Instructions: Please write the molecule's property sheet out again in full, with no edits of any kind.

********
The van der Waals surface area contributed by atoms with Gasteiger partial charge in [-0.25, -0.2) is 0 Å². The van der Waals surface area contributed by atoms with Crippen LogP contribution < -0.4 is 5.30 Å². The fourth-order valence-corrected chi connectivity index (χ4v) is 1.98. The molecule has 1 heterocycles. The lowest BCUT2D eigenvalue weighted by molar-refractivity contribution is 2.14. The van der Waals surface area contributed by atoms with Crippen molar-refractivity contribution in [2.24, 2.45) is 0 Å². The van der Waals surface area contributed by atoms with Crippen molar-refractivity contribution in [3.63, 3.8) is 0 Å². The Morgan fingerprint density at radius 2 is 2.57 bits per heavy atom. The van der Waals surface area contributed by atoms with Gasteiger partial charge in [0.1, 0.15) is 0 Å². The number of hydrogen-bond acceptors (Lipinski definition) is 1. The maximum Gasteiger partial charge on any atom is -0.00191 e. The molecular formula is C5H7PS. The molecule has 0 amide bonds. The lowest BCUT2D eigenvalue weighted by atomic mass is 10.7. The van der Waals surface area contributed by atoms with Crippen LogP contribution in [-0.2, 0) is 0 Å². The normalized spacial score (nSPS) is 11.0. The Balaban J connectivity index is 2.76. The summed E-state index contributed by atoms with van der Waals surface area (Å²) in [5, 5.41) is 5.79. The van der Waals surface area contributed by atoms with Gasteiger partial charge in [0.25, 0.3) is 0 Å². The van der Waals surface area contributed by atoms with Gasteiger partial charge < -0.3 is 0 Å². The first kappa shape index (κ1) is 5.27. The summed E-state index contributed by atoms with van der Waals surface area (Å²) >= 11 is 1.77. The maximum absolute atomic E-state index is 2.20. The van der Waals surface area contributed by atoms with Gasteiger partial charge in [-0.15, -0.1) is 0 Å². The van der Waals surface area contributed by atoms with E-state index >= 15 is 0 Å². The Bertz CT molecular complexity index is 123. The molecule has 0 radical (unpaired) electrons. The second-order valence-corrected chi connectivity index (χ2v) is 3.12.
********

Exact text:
The van der Waals surface area contributed by atoms with Gasteiger partial charge in [-0.25, -0.2) is 0 Å². The van der Waals surface area contributed by atoms with Crippen LogP contribution < -0.4 is 5.30 Å². The fourth-order valence-corrected chi connectivity index (χ4v) is 1.98. The molecule has 1 heterocycles. The lowest BCUT2D eigenvalue weighted by molar-refractivity contribution is 2.14. The van der Waals surface area contributed by atoms with Crippen molar-refractivity contribution in [2.24, 2.45) is 0 Å². The van der Waals surface area contributed by atoms with Crippen molar-refractivity contribution in [3.63, 3.8) is 0 Å². The Morgan fingerprint density at radius 2 is 2.57 bits per heavy atom. The van der Waals surface area contributed by atoms with Gasteiger partial charge in [0.1, 0.15) is 0 Å². The number of hydrogen-bond acceptors (Lipinski definition) is 1. The maximum Gasteiger partial charge on any atom is -0.00191 e. The molecular formula is C5H7PS. The molecule has 0 amide bonds. The lowest BCUT2D eigenvalue weighted by atomic mass is 10.7. The van der Waals surface area contributed by atoms with Crippen LogP contribution in [-0.2, 0) is 0 Å². The normalized spacial score (nSPS) is 11.0. The Balaban J connectivity index is 2.76. The summed E-state index contributed by atoms with van der Waals surface area (Å²) in [5, 5.41) is 5.79. The van der Waals surface area contributed by atoms with Gasteiger partial charge in [0.25, 0.3) is 0 Å². The van der Waals surface area contributed by atoms with Gasteiger partial charge < -0.3 is 0 Å². The first kappa shape index (κ1) is 5.27. The summed E-state index contributed by atoms with van der Waals surface area (Å²) >= 11 is 1.77. The maximum absolute atomic E-state index is 2.20. The van der Waals surface area contributed by atoms with Gasteiger partial charge in [-0.15, -0.1) is 0 Å². The van der Waals surface area contributed by atoms with E-state index >= 15 is 0 Å². The Bertz CT molecular complexity index is 123. The molecule has 0 radical (unpaired) electrons. The second-order valence-corrected chi connectivity index (χ2v) is 3.12.